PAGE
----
German conservatives suffer worst election result in 50 years


German conservatives in the southern state of Bavaria suffered their worst result in half a century in a regional vote today, dealing a blow to Chancellor Angela Merkel ahead of a 2009 federal election.

The Christian Social Union (CSU), the Bavarian sister party to Ms Merkel's Christian Democrats (CDU), saw its support slide to 43 per cent, according exit polls from German public television.

The result, the party's worst since 1954, means the CSU will lose the absolute majority it has held in the state assembly for nearly half a century, and in a humiliating setback, be forced to form a ruling coalition with another party.

The sharp fall in support, down from the CSU's score of 60.7 per cent in the last Bavarian vote in 2003, means Ms Merkel, who relies on the CSU for power, will face a tougher battle than she may have expected to win a second term in a September 2009 election.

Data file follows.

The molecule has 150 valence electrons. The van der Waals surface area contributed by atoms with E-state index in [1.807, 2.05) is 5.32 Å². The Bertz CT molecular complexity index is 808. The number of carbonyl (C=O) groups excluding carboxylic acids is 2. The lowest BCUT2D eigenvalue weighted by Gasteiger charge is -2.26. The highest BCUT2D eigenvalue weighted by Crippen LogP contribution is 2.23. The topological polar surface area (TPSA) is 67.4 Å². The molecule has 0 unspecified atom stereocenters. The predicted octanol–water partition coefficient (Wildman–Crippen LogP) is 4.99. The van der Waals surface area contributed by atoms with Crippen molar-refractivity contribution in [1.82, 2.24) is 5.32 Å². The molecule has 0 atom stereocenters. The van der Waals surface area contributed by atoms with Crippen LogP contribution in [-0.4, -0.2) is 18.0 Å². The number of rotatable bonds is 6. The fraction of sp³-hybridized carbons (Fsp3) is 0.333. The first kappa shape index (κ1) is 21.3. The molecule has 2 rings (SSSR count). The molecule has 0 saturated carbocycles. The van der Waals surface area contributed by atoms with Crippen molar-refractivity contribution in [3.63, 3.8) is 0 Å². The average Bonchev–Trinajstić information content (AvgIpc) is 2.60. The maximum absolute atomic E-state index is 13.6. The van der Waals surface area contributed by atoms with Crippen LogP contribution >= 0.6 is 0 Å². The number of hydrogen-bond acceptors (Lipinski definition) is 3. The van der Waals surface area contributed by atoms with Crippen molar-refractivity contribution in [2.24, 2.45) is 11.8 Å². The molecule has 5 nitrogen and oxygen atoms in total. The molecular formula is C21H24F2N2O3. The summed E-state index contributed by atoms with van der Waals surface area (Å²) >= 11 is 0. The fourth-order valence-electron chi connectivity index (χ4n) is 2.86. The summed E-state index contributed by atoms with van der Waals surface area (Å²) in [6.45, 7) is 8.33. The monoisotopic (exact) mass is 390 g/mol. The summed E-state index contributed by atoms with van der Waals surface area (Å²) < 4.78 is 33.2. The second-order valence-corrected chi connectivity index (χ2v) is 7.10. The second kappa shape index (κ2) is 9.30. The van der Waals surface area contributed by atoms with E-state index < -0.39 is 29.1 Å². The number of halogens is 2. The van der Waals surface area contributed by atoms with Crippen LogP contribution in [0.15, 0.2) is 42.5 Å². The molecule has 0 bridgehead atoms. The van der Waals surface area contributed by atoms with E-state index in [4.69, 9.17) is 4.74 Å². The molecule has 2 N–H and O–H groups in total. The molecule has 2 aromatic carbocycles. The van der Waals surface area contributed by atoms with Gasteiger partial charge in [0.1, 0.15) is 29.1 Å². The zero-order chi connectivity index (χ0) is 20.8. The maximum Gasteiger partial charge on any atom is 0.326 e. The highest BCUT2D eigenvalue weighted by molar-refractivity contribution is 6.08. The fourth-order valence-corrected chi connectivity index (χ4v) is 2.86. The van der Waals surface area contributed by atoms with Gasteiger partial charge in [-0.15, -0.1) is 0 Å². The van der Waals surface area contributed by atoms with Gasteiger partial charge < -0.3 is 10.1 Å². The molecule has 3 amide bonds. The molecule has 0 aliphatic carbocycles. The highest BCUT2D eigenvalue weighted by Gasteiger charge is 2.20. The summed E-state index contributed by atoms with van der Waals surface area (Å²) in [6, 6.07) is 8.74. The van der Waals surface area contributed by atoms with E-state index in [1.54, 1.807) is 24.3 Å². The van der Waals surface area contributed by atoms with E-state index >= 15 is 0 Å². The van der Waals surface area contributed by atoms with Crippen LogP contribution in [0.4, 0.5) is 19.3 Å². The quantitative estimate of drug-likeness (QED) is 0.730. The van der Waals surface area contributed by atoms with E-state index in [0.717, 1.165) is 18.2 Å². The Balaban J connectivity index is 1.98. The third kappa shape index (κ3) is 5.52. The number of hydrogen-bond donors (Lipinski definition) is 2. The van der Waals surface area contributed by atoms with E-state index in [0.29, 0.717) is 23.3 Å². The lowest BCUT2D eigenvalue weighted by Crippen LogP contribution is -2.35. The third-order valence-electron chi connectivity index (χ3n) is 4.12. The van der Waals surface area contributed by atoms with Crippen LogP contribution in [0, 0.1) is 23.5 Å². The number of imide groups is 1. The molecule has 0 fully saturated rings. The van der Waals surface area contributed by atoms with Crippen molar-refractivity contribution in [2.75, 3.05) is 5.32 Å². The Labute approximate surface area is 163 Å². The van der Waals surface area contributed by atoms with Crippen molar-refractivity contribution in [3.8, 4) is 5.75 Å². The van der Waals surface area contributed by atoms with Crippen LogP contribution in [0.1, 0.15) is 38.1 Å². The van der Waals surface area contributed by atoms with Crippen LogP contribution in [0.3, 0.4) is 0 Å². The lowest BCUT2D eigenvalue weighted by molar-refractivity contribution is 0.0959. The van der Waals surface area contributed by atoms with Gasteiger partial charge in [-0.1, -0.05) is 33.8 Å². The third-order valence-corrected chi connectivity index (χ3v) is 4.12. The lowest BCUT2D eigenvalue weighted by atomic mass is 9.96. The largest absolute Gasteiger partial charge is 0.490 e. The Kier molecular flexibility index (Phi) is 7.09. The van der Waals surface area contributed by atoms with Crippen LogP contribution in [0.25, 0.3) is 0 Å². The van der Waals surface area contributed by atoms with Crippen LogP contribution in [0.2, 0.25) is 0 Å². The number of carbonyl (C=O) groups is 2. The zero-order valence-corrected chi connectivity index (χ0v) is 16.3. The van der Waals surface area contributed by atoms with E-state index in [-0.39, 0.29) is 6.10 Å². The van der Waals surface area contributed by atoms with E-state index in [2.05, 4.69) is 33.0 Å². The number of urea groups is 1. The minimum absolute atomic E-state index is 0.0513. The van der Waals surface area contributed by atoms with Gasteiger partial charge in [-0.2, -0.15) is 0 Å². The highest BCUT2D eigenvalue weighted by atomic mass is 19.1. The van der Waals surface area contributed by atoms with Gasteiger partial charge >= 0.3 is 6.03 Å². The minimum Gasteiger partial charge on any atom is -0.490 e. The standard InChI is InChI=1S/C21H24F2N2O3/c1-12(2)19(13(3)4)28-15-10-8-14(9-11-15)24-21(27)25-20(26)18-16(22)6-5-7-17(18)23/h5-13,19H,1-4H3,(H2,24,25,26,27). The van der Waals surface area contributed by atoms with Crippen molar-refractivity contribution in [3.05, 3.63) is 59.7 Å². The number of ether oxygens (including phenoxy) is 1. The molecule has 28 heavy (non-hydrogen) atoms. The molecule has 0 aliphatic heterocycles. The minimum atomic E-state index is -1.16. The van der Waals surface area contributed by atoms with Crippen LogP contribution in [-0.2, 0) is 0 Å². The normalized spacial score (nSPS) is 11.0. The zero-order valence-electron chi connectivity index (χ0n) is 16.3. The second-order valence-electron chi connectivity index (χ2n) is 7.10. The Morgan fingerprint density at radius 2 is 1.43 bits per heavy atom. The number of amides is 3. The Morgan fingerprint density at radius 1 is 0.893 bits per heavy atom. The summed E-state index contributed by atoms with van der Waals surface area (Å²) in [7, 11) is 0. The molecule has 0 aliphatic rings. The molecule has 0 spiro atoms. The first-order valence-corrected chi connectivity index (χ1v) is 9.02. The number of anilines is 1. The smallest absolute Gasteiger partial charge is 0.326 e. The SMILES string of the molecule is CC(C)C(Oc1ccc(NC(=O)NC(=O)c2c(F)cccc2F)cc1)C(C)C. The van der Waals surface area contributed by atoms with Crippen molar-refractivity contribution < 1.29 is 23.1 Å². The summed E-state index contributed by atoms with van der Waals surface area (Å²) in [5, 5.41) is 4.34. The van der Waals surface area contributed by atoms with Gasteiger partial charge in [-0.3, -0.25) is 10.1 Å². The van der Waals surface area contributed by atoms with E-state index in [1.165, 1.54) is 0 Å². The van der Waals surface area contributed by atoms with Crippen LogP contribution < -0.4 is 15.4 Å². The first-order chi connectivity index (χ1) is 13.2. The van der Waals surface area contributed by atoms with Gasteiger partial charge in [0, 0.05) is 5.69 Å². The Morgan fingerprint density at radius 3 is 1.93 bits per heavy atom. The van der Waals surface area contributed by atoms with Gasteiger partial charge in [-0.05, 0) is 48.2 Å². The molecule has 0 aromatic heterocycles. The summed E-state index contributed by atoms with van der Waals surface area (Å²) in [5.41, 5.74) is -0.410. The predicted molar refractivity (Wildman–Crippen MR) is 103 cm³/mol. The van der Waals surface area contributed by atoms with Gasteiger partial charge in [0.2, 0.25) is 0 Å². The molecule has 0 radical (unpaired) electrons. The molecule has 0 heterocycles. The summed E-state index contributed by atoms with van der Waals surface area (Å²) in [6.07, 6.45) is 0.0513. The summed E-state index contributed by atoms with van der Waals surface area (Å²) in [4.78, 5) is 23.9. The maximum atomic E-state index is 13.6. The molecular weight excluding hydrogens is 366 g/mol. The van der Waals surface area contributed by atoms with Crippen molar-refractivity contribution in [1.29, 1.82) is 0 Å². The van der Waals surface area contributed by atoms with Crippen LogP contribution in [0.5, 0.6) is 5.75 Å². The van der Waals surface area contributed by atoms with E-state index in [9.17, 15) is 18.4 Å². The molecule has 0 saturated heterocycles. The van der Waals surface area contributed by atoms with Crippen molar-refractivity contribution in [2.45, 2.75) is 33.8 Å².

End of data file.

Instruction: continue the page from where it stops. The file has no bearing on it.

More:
"This clearly weakens Merkel because her CDU always depends on the strength of the CSU in Bavaria," said Gerd Langguth, a political scientist at Bonn University and biographer of Ms Merkel.

The CSU accounts for more than 20 percent of the conservative block in Germany's lower house of parliament and the Bavarian party's strength helped Ms Merkel win her slim majority in the last federal vote in 2005.

The exit polls put the centre-left Social Democrats (SPD), with whom Ms Merkel rules in an uneasy "grand coalition" in Berlin, on 19 per cent, slightly weaker than their 2003 showing.

The liberal Free Democrats (FDP) were on 8.4 per cent, the Free Voters on 10.2 per cent and the Greens on 9.2 per cent.

After a string of victories in other western states earlier this year, exit polls showed the far-left Left party on 4.7 per cent in Bavaria, short of the 5 percent threshold needed to make it into the state parliament.

The result is a political earthquake in the prosperous southern state known for its annual Oktoberfest beer festival. The CSU has ruled Bavaria alone for nearly half a century and won over 50 per cent of every vote since 1970.

"This is a black day for the CSU," CSU General Secretary Christine Haderthauer told reporters at the state parliament in Munich. "We have sustained painful losses if these forecasts are correct."

The election setback could force CSU leader Erwin Huber and possibly Bavarian premier Guenther Beckstein to quit. The duo took over a year ago from Edmund Stoiber who had run the state since 1993 and the party since 1999.